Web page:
Criteria

That concept of estoppel is expanded within the doctrine of collateral estoppel. It may bar retrying certain types of claims. In order for collateral estoppel to apply in Virginia there are several factors that have to be met:

  • all parties or their agents (sometimes called privies) to the two different proceedings must be identical.
  • the factual issues must have been tried in the prior action.
  • the factual issue must have been essential to the prior decision.
  • any prior action must have resulted in a judgment that is valid and final against the party to be estopped.
  • there must be mutuality. One party cannot invoke it unless that same party would have been bound by that decision if the decision had been to the contrary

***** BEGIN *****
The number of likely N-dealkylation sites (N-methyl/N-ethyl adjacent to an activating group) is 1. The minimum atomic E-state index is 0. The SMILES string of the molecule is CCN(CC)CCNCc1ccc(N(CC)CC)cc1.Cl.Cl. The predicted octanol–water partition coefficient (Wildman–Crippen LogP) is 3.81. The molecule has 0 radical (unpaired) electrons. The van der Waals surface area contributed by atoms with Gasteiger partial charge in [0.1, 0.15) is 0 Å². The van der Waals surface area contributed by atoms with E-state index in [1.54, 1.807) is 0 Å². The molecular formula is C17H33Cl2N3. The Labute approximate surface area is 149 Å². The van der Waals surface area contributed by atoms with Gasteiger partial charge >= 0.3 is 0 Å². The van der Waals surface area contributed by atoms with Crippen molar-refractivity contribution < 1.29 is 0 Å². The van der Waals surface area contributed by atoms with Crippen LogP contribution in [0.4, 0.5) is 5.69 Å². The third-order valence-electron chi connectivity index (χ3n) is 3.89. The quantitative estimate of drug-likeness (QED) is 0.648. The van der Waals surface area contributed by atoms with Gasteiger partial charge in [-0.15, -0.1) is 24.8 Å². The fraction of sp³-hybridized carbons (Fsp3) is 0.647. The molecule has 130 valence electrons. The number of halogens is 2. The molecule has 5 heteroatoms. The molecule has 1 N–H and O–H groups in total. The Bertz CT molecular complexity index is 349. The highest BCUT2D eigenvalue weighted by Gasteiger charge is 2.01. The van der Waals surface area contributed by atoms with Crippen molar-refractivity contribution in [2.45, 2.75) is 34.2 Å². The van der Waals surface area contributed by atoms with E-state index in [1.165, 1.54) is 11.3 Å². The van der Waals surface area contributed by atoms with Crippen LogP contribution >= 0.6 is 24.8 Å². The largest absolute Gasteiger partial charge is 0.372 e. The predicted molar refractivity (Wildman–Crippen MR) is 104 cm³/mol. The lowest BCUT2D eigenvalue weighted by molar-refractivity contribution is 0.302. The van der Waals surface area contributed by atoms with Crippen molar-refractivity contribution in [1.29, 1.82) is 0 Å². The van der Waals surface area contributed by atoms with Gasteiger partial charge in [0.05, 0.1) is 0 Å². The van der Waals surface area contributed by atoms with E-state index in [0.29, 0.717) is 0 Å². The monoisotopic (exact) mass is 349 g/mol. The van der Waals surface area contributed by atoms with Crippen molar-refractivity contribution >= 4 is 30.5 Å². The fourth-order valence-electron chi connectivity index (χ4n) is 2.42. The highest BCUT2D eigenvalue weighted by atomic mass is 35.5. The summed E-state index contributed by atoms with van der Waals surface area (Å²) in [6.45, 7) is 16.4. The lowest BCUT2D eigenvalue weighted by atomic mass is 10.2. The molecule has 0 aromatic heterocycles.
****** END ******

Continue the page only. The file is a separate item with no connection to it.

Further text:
In at least one reported case involving a subrogation claim brought by an insurance carrier, that prior suit was not a bar to a later action.   To prove an identity of issues and an identity of parties the transcript of that prior action had to be offered into evidence.  In this instance, the underlying case was brought in the lower court in Virginia. It was noted as having been dismissed by the Court.  The insurance company alleged that the other party was negligent and that was a cause of the crash.  The dismissal of that prior subrogation claim was not a bar to refiling of the case against the same driver and others.

Call, or contact us for a free consult. For more information about the concept of estoppel see the page on Wikipedia. Also for more information on personal injury actions see the related pages on this site. Also see the pages on Wikipedia for more information on res judicata.

Contact Us For A Free Consultation

Contact Us For A Free Consultation